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Linux unset command summary with examples

unset allows you to remove variables or functions.
  1. Purpose - Learn what unset is for and how to find help.
  2. Options - Review a few common options and arguments.
  3. Examples - Walk through code examples with unset.
  4. A tip - Finish off with one more insight.
Paul Alan Davis, CFA, October 26, 2016
Updated: August 2, 2018
In this tutorial, 49 of 100, below find a 3-4 minute introductory video, a text-based tutorial and all of the code examples from the video.

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~/ home  / tech  / linux essentials  / unset command

The Linux unset command


Learn to remove variables and functions at the Linux command line.

Video Tutorial

Linux unset command summary with examples (3:22)

Videos can also be accessed from the YouTube Playlist.

Video Script

The Command and Why You Need It

Our forty-ninth word, or command to memorize is unset from our category System.

unset allows you to remove variables or functions.

Recall from printenv, export and set, we've been working with variables? Well, unset will provide for us an easy way to remove them.

Before we start, it helps to think of commands as mini programs and most follow this structure: command -option(s) argument(s).

The unset command has 2 options and the argument is the variable name.

Unlike most commands, help is not available with double-dash --help because it's a shell built-in, just like export and set, so on most systems documentation hides in the manual page for bash (man bash).

The -v option, the default, removes variables and -f is for functions.

So why is unset an important command? Well, unset offers a simple way to remove shell and environment variables, plus functions as well. And now you know how to do that.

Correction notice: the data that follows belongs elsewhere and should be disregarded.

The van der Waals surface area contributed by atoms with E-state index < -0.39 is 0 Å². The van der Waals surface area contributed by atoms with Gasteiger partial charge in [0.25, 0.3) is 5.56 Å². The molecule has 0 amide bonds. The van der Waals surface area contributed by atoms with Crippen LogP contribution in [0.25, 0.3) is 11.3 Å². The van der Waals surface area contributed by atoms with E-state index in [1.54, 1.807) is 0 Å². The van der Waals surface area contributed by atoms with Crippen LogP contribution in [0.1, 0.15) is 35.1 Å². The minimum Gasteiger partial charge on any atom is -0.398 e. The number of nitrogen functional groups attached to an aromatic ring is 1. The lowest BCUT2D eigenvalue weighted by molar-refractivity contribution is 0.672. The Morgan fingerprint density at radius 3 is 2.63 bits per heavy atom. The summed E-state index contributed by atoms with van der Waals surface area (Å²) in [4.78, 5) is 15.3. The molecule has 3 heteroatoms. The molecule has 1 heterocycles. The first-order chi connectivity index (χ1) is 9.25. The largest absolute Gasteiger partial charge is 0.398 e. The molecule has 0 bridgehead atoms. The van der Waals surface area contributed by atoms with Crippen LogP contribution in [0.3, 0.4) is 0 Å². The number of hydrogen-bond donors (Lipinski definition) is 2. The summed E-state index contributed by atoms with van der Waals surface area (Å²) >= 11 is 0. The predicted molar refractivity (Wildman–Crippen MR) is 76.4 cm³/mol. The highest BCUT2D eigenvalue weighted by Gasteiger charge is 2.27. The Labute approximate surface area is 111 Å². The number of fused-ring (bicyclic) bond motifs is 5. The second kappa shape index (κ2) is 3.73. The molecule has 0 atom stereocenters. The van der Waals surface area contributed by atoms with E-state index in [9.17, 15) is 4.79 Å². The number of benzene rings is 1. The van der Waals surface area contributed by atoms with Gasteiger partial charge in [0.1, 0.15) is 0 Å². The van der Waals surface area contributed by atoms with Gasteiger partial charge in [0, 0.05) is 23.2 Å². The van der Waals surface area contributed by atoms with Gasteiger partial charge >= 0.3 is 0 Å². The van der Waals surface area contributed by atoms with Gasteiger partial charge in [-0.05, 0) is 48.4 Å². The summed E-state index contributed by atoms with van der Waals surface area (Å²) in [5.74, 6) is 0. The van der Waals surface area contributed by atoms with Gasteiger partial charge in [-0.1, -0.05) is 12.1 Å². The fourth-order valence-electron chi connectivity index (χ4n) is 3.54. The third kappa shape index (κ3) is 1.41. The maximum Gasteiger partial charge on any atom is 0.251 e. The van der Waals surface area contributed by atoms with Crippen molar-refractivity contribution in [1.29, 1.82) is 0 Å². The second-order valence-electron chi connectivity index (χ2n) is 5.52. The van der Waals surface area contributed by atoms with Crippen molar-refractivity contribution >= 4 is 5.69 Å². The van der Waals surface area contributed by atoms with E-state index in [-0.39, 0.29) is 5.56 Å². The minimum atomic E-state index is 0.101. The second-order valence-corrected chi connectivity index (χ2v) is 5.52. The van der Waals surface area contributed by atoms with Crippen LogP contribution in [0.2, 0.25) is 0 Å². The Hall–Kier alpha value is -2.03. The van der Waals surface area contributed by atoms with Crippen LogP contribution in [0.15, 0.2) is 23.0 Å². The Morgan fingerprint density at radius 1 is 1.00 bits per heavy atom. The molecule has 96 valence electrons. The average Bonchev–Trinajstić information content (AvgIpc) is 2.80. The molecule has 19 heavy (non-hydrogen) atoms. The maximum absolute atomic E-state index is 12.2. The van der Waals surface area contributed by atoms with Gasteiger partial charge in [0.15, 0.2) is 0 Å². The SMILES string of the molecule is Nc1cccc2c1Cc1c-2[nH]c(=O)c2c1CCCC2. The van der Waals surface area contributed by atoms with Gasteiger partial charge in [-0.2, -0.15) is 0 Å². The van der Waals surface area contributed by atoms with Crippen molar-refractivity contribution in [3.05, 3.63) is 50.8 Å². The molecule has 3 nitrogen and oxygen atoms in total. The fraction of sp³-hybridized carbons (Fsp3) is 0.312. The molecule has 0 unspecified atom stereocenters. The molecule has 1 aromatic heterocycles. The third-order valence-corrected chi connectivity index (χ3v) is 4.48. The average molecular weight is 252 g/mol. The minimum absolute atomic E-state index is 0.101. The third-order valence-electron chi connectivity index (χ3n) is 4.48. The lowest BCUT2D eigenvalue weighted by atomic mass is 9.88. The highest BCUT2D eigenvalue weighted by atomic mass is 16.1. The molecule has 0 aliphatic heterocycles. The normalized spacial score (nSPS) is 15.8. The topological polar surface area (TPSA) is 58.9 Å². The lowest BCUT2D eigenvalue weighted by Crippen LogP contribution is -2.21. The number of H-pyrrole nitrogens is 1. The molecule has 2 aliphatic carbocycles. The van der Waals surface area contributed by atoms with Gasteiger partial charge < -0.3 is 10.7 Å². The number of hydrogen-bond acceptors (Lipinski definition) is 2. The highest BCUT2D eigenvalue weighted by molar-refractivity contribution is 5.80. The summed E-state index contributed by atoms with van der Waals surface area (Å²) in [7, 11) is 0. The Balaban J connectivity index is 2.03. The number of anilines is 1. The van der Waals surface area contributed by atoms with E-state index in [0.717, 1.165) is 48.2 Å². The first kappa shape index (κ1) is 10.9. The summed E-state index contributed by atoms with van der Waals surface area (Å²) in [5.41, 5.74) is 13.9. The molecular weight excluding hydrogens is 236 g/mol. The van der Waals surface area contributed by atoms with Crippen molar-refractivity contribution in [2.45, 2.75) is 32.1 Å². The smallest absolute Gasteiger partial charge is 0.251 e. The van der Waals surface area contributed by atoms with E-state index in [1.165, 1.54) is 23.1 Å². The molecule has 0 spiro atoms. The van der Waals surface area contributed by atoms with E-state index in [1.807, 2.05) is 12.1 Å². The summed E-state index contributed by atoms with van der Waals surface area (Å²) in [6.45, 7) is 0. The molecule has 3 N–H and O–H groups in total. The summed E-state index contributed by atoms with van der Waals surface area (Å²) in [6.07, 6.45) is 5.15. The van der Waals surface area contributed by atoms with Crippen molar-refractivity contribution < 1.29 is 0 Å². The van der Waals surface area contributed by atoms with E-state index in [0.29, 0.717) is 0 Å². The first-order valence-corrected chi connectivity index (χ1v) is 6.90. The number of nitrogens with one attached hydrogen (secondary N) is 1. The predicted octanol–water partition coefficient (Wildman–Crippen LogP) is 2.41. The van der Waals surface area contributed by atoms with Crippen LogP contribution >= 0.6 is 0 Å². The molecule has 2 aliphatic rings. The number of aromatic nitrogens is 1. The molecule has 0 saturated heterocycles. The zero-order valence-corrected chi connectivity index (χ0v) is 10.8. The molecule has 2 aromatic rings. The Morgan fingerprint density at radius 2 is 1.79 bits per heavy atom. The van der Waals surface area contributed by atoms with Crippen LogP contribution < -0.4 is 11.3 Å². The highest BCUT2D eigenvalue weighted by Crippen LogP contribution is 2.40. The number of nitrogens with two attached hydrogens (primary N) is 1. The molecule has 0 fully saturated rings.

Okay, the best way to embed this in your memory is by typing in your own terminal window.

Find this on your Mac using a program called Terminal. On Linux use Terminal or Konsole, and currently Microsoft is adding this functionality to Windows.

Here we go. Let's keep it simple and resurrect what we did for printenv and export, except this time do it in one step. Recall, we made a variable called BBTEAM, for baseball team, and set the value to my favorite, the San Francisco Giants, and here's how we'll do it in one step.

$ export BBTEAM=Giants

And then now, test it with printenv BBTEAM. All set.

$ printenv BBTEAM Giants

Then we'll remove it using unset BBTEAM

$ unset BBTEAM

And last, test it with another printenv BBTEAM.

$ printenv BBTEAM $ _

Very good.

A Final Tip

Okay now you know how to use unset. And you know the syntax for commands, options and arguments.

One last tip about the unset command. So this ends a mini-set of videos on variables, next we'll shift gears and talk about resources. That sounds fun, doesn't it?

Okay, thanks for visiting today. I hope this was a helpful introduction to the unset command.

Learn More About The Series

For an overview of the 100 videos, the 8 quizzes, a cheat sheet, the categories and a Q&A section, visit:

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Outline Back Next

~/ home  / tech  / linux essentials  / unset command

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